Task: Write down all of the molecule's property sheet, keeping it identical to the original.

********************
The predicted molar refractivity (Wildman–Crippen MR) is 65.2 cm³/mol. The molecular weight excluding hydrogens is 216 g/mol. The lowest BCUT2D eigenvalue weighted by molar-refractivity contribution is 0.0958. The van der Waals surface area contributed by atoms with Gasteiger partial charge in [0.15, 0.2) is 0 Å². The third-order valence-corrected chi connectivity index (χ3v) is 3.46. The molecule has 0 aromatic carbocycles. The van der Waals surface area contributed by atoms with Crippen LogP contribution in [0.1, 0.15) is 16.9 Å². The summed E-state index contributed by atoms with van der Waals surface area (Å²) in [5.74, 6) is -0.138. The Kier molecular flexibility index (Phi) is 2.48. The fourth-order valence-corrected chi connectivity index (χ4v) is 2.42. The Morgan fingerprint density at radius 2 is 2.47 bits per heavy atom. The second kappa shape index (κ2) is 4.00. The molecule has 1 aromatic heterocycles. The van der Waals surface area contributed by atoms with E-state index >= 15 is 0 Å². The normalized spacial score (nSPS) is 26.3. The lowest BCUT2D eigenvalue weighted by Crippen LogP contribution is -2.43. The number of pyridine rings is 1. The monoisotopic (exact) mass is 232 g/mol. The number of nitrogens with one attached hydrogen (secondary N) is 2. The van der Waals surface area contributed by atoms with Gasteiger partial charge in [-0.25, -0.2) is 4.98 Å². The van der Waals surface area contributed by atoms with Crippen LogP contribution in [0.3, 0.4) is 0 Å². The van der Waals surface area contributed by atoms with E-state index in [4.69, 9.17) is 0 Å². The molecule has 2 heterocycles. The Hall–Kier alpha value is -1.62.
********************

The predicted molar refractivity (Wildman–Crippen MR) is 65.2 cm³/mol. The molecular weight excluding hydrogens is 216 g/mol. The lowest BCUT2D eigenvalue weighted by molar-refractivity contribution is 0.0958. The van der Waals surface area contributed by atoms with Gasteiger partial charge in [0.15, 0.2) is 0 Å². The third-order valence-corrected chi connectivity index (χ3v) is 3.46. The molecule has 0 aromatic carbocycles. The van der Waals surface area contributed by atoms with Crippen LogP contribution in [0.1, 0.15) is 16.9 Å². The summed E-state index contributed by atoms with van der Waals surface area (Å²) in [5.74, 6) is -0.138. The Kier molecular flexibility index (Phi) is 2.48. The fourth-order valence-corrected chi connectivity index (χ4v) is 2.42. The Morgan fingerprint density at radius 2 is 2.47 bits per heavy atom. The second kappa shape index (κ2) is 4.00. The molecule has 1 aromatic heterocycles. The van der Waals surface area contributed by atoms with E-state index >= 15 is 0 Å². The normalized spacial score (nSPS) is 26.3. The lowest BCUT2D eigenvalue weighted by Crippen LogP contribution is -2.43. The number of pyridine rings is 1. The monoisotopic (exact) mass is 232 g/mol. The number of nitrogens with one attached hydrogen (secondary N) is 2. The van der Waals surface area contributed by atoms with Gasteiger partial charge in [-0.25, -0.2) is 4.98 Å². The van der Waals surface area contributed by atoms with Crippen LogP contribution in [0.3, 0.4) is 0 Å². The van der Waals surface area contributed by atoms with E-state index in [4.69, 9.17) is 0 Å². The molecule has 2 heterocycles. The Hall–Kier alpha value is -1.62.